Linux Foundation snipes at Solaris
Jim Zemlin, executive director of the Linux Foundation, didn't mince his words when stating his opinion of Solaris, Sun's operating system, to InfoWorld. "The future is Linux and Microsoft Windows. It is not Unix or Solaris", he said, claiming that there were hardly any new Solaris installations, ever more Solaris users were migrating to Linux on cost grounds, OEM manufacturers were turning away from Solaris, and Sun was in financial difficulties.
Zemlin said the special technical advantages of Solaris vaunted by Sun, such as the ZFS file system and the Dtrace tracing framework, were minor features without significance on the market. "That's literally like noticing the view from a third-story building as it burns to the ground." Sun's recent disclosure of the source code for Solaris was "too little and too late", he said, and there was no genuine community associated with OpenSolaris, the development of which was still dominated by Sun. In Zemlin's view, Sun is ultimately only interested in using OpenSolaris to attract more users to its commercial technology.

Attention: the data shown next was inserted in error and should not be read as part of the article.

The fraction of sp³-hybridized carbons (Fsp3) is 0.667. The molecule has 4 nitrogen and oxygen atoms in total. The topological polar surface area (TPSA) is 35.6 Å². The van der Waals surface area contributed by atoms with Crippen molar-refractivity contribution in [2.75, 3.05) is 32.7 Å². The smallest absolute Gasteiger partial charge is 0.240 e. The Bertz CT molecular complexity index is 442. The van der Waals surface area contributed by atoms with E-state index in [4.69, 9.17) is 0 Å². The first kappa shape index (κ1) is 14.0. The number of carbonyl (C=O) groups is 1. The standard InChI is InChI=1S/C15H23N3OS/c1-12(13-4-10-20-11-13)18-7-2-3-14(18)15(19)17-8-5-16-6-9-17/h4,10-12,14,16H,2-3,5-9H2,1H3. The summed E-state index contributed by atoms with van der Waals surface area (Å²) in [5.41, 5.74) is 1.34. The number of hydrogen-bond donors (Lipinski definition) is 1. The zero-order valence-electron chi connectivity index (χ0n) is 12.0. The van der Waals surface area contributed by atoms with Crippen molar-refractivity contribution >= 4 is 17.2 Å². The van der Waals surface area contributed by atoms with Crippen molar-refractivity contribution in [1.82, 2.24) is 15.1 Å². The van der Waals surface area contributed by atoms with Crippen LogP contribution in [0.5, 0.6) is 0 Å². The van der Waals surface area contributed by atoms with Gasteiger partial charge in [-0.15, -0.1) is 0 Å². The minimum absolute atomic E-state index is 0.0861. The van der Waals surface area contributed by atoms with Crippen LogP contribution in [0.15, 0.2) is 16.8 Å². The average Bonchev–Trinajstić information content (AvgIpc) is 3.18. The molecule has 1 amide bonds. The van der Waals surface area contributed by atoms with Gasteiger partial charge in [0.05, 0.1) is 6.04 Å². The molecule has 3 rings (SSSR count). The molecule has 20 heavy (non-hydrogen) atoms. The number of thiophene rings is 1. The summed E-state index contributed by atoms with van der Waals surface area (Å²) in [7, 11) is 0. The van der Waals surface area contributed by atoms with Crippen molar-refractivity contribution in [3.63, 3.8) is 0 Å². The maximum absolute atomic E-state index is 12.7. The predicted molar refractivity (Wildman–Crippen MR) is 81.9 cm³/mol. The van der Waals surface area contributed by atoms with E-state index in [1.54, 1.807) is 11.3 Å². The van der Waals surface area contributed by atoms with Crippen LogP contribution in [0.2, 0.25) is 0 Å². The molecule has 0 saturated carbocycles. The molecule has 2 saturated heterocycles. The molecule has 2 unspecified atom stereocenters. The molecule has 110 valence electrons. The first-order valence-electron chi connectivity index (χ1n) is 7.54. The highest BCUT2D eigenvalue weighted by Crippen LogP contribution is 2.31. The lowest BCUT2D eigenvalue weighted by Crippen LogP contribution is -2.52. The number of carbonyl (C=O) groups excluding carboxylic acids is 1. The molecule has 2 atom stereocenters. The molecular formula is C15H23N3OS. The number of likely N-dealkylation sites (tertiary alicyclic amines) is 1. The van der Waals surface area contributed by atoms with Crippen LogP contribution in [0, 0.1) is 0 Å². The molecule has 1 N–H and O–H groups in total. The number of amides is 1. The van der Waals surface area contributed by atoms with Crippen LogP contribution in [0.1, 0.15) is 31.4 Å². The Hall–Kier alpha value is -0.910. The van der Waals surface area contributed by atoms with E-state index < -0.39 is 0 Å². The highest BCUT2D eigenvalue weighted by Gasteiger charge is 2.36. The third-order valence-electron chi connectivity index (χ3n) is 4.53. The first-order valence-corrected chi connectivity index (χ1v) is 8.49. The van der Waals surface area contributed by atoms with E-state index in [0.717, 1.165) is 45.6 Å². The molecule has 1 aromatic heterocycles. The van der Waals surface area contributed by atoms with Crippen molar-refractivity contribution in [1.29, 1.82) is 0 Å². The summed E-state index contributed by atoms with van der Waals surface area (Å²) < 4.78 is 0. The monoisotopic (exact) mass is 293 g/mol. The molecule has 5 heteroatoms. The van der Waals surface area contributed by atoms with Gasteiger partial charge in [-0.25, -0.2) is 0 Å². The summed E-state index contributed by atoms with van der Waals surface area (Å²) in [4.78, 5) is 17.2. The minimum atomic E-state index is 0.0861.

Naturally, Sun sees things differently. Charlie Boyle, the Solaris marketing director, even says that users are going back to Solaris from Linux, and Sun keeps on winning new clients for Solaris. Dell, for example, has recently started supplying servers with Solaris – so Boyle reckons there must be a demand for this operating system. He claims that the OpenSolaris community has more than 160,000 registered members, far outnumbering Sun's 34,000 staff.